Gentle Ben gets eaten up in Wild Kingdome Mariners rock McDonald in unlikely 7-1 rout

May 28, 1992|By Peter Schmuck | Peter Schmuck,Staff Writer

SEATTLE -- The Orioles weren't ready for another episode of Wild Kingdome, but they returned to the not-so-great indoors yesterday and found the Seattle Mariners loaded for bear.

Right-hander Ben McDonald walked right into it, giving up seven runs in the first four innings to take the loss in a 7-1 blowout that proved how little can be taken for granted in baseball.

This game had Orioles victory written all over it. McDonald came into the game with a 6-1 record and a place among the league leaders in several statistical categories. Mariners starter Erik Hanson arrived with a 1-7 record and a 5.23 ERA. The Orioles came into the game with the best record in the major leagues. The Mariners came back from Tuesday night's loss in seeming disarray.

But none of that seemed to matter in the series finale. The Mariners jumped on top with two runs in the second inning and piled it on in a hurry. Ken Griffey pushed the lead to four with a two-run homer in the third, and Edgar Martinez broke the game open with a three-run shot in the fourth.

McDonald didn't know what hit him. He struck out the first two batters and appeared to have outstanding command, but the Mariners opened the second inning with three straight hits and didn't back off until the game was out of hand. He went on to strike out eight, but gave up eight hits and seven earned runs over five innings.

"I thought I had the best curveball I've had probably all year," McDonald said. "I was consistent with it, and it had a good break to it. It was one of those days when I thought I pitched pretty good."

Manager Johnny Oates agreed. He was incredulous when Martinez jumped all over a sharp McDonald curveball and hit it into the left-field bleachers.

"You hit a curveball the way Martinez did," Oates said. "You can't hit that like that if you know it's coming. It's tough to hit one that well in batting practice. I know he's a pretty good breaking-ball hitter, but that was a pretty good breaking ball to hit."

It was the second time in three starts that McDonald has been hit hard. He had an almost identical pitching line after his May 17 start against the Chicago White Sox. In that game, he gave up seven runs on eight hits in five innings and surrendered three home runs. In between, he worked seven strong innings to defeat the California Angels.

Hanson had not won a game since April 12, when he gave up a run on four hits to defeat the Kansas City Royals. He has had only one bad outing in May, but has pitched in some bad luck. The Mariners lost each of his first five May starts, four of them by a total of five runs.

This time, little was left to chance. Hanson gave up one hit through the first four innings and carried a shutout bid into the seventh. He gave way to left-handed reliever Russ Swan with the bases loaded and one out.

"He threw a pretty good game," said first baseman Randy Milligan, who had a double in three at-bats against Hanson. "You could think up a lot of reasons why we lost, but those would just be excuses. He threw all of his pitches for strikes. He just threw a good game."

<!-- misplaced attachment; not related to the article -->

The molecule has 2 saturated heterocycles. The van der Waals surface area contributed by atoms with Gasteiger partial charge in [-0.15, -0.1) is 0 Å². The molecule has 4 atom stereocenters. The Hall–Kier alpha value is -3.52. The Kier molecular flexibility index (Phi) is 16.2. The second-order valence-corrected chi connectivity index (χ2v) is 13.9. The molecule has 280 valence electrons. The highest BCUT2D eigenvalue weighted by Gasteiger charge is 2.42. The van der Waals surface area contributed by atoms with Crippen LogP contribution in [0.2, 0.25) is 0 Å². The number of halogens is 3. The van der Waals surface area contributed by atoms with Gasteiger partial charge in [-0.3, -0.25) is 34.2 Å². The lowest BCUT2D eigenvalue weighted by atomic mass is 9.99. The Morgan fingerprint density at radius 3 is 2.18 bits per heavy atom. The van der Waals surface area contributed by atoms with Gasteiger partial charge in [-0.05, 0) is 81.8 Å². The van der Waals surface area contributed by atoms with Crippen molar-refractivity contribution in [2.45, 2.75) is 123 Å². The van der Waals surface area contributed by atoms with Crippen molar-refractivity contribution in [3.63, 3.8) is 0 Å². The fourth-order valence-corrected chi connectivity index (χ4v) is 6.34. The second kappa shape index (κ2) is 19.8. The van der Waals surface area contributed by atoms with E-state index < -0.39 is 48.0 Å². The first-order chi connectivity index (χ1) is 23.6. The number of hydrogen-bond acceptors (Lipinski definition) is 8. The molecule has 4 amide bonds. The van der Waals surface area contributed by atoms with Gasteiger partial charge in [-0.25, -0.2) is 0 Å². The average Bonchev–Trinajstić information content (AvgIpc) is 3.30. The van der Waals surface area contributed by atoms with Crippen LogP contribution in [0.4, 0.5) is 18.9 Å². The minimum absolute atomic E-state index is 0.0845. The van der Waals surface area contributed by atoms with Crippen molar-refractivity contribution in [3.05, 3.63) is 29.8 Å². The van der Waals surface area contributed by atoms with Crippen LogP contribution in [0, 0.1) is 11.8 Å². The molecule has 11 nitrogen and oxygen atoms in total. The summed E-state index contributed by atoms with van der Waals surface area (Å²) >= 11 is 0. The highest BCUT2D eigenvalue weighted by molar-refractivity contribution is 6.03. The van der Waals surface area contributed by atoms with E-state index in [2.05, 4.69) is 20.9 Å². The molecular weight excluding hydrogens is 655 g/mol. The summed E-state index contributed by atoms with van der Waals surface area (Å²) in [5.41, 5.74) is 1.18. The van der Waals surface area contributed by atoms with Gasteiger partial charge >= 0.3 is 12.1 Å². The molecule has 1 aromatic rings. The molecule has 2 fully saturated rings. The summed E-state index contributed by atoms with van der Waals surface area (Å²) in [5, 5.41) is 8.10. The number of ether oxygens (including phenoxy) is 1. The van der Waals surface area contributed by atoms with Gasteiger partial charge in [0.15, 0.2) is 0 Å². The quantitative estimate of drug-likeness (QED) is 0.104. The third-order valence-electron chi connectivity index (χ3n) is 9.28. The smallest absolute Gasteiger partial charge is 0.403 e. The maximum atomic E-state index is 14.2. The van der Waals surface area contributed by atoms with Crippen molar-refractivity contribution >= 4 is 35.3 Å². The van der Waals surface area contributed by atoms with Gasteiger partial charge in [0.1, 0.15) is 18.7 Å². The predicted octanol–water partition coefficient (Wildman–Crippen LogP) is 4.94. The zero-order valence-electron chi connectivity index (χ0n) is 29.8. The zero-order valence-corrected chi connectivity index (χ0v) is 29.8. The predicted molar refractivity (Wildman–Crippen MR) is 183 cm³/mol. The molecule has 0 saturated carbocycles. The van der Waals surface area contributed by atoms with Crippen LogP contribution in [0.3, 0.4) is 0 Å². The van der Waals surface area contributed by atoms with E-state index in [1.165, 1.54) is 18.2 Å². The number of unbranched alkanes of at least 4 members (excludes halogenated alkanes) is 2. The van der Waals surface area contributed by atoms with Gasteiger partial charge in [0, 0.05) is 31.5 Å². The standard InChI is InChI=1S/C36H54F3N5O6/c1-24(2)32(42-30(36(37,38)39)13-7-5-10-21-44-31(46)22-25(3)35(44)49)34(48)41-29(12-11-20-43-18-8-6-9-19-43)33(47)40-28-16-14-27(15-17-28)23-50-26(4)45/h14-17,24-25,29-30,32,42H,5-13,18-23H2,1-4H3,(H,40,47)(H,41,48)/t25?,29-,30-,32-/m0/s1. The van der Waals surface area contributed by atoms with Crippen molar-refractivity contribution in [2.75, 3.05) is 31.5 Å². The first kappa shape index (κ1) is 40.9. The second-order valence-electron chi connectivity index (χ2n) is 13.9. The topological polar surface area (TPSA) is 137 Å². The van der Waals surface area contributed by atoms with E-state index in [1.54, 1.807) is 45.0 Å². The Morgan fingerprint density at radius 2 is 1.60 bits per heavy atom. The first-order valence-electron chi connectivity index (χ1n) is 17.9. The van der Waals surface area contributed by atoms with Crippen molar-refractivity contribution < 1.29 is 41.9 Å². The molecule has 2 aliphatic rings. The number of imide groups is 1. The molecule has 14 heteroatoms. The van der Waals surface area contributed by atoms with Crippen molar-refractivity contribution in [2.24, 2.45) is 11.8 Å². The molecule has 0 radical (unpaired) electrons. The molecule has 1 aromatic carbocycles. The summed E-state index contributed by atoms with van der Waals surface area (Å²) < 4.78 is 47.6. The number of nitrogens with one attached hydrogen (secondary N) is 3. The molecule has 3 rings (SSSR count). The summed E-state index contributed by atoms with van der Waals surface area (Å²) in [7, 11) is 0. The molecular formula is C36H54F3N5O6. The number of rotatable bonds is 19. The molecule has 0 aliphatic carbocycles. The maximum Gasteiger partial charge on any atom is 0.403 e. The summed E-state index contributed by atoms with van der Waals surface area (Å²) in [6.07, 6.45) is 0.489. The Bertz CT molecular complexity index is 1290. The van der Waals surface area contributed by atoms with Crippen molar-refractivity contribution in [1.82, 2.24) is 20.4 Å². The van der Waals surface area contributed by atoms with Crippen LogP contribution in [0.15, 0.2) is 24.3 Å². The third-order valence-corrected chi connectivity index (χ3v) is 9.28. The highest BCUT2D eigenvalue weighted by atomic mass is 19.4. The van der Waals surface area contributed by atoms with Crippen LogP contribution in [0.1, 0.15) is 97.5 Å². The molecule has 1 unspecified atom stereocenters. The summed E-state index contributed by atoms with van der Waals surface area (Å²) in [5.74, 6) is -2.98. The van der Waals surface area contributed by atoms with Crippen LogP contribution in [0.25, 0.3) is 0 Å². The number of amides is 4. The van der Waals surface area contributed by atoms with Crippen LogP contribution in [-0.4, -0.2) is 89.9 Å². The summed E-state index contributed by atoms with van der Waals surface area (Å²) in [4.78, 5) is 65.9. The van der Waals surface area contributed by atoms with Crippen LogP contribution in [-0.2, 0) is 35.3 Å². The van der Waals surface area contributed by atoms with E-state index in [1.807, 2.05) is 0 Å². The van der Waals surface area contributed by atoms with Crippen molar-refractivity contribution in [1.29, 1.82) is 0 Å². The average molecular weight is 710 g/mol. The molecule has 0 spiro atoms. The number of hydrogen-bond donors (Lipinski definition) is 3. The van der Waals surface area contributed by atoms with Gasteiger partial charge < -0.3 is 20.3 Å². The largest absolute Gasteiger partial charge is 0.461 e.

Second baseman Bill Ripken broke up the shutout bid with a bases-loaded fielder's choice, but there was room to wonder why Oates did not send up Glenn Davis to hit in his place. Davis, who hit a pair of home runs the night before, was the one player on the Orioles bench with a real chance to get the club back in the game with one swing. He was held out of the starting lineup because of some back stiffness, but he did pinch hit later in a less critical situation.

"I wanted Billy to hit in that situation," Oates said. "He is one of the hottest hitters on the club right now and there was a left-hander on the mound. If there had been a right-hander out there, it might have been different. But even if you get a grand slam there, you're still down by three runs."

Davis eventually entered the game to pinch hit for Sam Horn with a runner at second and one out in the eighth. He grounded to shortstop.

The Orioles packed up and headed for Oakland, where they will open a three-game series against the Athletics tomorrow night at the Oakland Coliseum. No doubt, they left marveling at the vagaries of thegame. They won a game Tuesday night with a starting pitcher who was working on two days' rest, then couldn't compete yesterday, even though they had one of the game's best young pitchers on the mound.

The day after enjoying an offensive smorgasbord, the Orioles had to look long and hard to find an offensive highlight. Cal Ripken beat out an infield hit in the sixth and doubled in the eighth. Chris Hoiles and Leo Gomez reached base twice each, though they managed only one hit between them.

There was only one serious scoring threat, and it came long after the Mariners had put the game out of reach. The Orioles lost for the seventh time in their past 10 games, but Oates took it philosophically.

"I guess it's just time to go to Oakland," he said.

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